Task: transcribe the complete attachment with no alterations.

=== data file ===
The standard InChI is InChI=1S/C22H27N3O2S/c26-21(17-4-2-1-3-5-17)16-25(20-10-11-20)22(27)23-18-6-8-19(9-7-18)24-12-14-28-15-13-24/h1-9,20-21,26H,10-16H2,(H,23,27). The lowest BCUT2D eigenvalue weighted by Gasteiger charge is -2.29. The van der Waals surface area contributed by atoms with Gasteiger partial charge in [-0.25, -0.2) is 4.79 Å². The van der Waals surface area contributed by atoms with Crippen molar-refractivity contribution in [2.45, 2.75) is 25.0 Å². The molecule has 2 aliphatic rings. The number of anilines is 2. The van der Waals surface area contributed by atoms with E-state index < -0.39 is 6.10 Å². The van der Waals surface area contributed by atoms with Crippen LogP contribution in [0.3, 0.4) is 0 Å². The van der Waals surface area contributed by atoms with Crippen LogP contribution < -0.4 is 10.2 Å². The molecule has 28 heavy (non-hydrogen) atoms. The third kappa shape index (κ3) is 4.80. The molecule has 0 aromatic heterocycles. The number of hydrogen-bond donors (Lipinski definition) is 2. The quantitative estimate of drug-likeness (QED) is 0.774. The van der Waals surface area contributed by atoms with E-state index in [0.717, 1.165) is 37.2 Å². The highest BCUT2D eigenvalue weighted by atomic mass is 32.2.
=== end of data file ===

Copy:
The standard InChI is InChI=1S/C22H27N3O2S/c26-21(17-4-2-1-3-5-17)16-25(20-10-11-20)22(27)23-18-6-8-19(9-7-18)24-12-14-28-15-13-24/h1-9,20-21,26H,10-16H2,(H,23,27). The lowest BCUT2D eigenvalue weighted by Gasteiger charge is -2.29. The van der Waals surface area contributed by atoms with Gasteiger partial charge in [-0.25, -0.2) is 4.79 Å². The van der Waals surface area contributed by atoms with Crippen molar-refractivity contribution in [2.45, 2.75) is 25.0 Å². The molecule has 2 aliphatic rings. The number of anilines is 2. The van der Waals surface area contributed by atoms with E-state index < -0.39 is 6.10 Å². The van der Waals surface area contributed by atoms with Crippen LogP contribution in [0.3, 0.4) is 0 Å². The van der Waals surface area contributed by atoms with Crippen LogP contribution < -0.4 is 10.2 Å². The molecule has 28 heavy (non-hydrogen) atoms. The third kappa shape index (κ3) is 4.80. The molecule has 0 aromatic heterocycles. The number of hydrogen-bond donors (Lipinski definition) is 2. The quantitative estimate of drug-likeness (QED) is 0.774. The van der Waals surface area contributed by atoms with E-state index in [0.717, 1.165) is 37.2 Å². The highest BCUT2D eigenvalue weighted by atomic mass is 32.2.